He caught up with Bannot. Regeneration could have a significant effect on an individual's personality traits, as he well knew, but all the same it was hard to believe this was Verani's impassive lieutenant, who had formerly betrayed about as much emotion and compassion as a robot. Every line of the Janovian's new body exuded interest and quirky enthusiasm. Bannot had been the most Janovian of his people, and now he didn't even seem like one of them. The grey Karalian uniform made of him a curious mixture of the two worlds.

The corridors echoed with tortured metallic groans as the ship was torn apart by the stresses of explosions deep within the drive section. They were getting closer to that section, now. The debris-strewn floors were rocked by the motion of the dying ship and, in some places, walls were crushed and folded inward like paper.

Alzen was becoming more frantic, urging them on faster, but the Doctor was too engaged in fighting his own pain to spare Alzen's concerns additional attention. He had his work cut out retaining his grip on consciousness and keeping moving, and was already exerting all the effort he was capable of.

The Captain stopped suddenly, holding up a hand to signal silence, a frown of concentration on his face. In the stillness, human sounds became audible somewhere in front of them. "Somebody's had the same idea as us. The main lift shaft is up ahead."

"We'd better catch up to them," the Doctor said, a little breathlessly.

They turned a corner and found themselves in a large circular bay - the Vardito's main elevator complex.

A shadowy figure was trying to force one of the shaft doors. The Doctor swung his torch up and the figure turned around, raising a metal arm to shield his eyes.

"Who's that?" asked a shaking, youthful voice.

Ryn Luthen.

"You've some luck, boy," Alzen said.

"Captain Alzen," the Karalian youth said, his voice weighted with recognition and relief. "Doctor. Am I glad you're here. I was beginning to think I wasn't going to get out of this ship alive."

Looking at the heavy double doors, it was immediately clear to the Doctor that it was going to take at least one functioning pair of hands to force them open. Luthen must have been close to despair, struggling alone in the dark. The youth grinned sheepishly, shaky with the aftermath of fear as he stepped back to let Dunae and Alzen take over his efforts.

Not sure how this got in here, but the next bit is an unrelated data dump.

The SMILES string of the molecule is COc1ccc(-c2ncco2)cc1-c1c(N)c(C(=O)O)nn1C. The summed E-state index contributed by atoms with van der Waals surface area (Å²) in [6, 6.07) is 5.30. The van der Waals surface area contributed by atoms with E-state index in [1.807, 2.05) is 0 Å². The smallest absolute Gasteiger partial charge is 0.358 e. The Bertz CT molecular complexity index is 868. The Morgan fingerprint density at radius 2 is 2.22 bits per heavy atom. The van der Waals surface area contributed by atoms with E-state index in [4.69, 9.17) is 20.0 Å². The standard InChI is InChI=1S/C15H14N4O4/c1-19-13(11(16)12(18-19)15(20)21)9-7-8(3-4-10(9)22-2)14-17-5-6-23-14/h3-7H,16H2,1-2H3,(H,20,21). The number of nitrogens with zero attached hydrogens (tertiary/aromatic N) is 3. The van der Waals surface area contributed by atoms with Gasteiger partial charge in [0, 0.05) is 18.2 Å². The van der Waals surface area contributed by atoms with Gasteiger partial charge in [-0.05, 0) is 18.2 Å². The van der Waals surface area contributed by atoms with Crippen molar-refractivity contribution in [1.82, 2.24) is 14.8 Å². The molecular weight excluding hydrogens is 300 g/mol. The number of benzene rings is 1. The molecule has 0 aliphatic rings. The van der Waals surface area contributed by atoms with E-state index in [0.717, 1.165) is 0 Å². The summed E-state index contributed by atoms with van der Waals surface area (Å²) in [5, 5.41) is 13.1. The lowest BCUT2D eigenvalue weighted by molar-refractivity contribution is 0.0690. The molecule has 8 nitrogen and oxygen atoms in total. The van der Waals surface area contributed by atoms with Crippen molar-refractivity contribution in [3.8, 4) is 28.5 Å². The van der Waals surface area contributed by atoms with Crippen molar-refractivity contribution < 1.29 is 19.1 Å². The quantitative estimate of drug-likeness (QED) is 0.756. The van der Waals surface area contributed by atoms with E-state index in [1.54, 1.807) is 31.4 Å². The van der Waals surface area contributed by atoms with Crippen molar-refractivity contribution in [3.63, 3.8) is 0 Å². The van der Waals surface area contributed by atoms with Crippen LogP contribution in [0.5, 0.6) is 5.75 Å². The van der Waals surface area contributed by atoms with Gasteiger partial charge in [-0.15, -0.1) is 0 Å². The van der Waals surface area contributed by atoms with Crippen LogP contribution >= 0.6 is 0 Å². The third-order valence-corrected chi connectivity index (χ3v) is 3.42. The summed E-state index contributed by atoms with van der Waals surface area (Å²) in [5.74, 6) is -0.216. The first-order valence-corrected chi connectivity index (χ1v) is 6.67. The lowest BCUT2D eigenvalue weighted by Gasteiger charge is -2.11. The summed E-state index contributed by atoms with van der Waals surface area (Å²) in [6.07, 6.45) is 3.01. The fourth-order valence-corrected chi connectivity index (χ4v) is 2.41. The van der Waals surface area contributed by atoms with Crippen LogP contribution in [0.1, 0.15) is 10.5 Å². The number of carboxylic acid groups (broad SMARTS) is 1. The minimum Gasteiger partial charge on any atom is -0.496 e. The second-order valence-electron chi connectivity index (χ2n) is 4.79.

The Doctor's guilt at being the cause of their delay evaporated. Luthen might very likely owe his life to that delay.

"I ran here," the Karalian said. "I was afraid you'd already gone. I thought I was alone." While Dunae and the Captain forced open the doors, he related what had happened to Tegan and Nyssa, and the Doctor's immediate worries for their safety abated.

"It was very noble of you to see Nyssa safe," he told the young man, who had come within a hair's breadth of sacrificing himself.

Dunae's raw cry of effort drew their attention back to the lift, where she stretched her stocky form to hold the double doors apart while Alzen wedged debris to keep them that way.

The Doctor peered down the shaft curiously, swinging the torch beam around the interior. The distance below swallowed up the light. Within the few metres of its range, he could make out the maintenance ladder, in a niche clear of the path travelled by the elevators. A brusque hand snatched the back of his cricketing jersey to pull him away from the edge and Alzen pushed by, clipping a flashlight to the back of his belt, to swing out into the dark void. He disappeared from sight, only the wildly veering beam of light marking his location.

"-to follow." His voice floated back up indistinctly. "-quick about it, now."

The Doctor nudged Luthen after him, helping the Karalian awkwardly transfer his body across to the ladder, crooking his flashlight under his chin to illuminate the topmost rungs as he aided the youth. Once he had hold of the ladder, Luthen climbed down without much difficulty, hooking his metal elbow around every other rung in place of his broken hand. The Doctor backed out and politely waved for Bannot and Dunae to proceed before him. Then he too swung out into the darkness.

Pain flared in his wrist as he wrapped both hands around a rung and scrabbled for a foothold. He climbed grimly after the others, shutting the pain away in a corner of his mind as new blood soaked through the dressing on his wrist. His right hand would take little weight and the blood loss made his balance unsteady. The ever more turbulent motions of the ship didn't help.

They'd come up four levels from where he'd left the TARDIS. Not so very far to climb. And there, he was already passing a door, leading onto another level of the Vardito. Must be a quarter of the way down already-

Alzen, some distance below, must have reached the door onto level two; he could be heard grunting with effort as he bashed at something which rang dully. The Doctor kept climbing, so focused that he narrowly missed stepping on Bannot's hands. The group had stopped, waiting for Alzen to open the doors. Bannot caught his foot and guided it to the rung.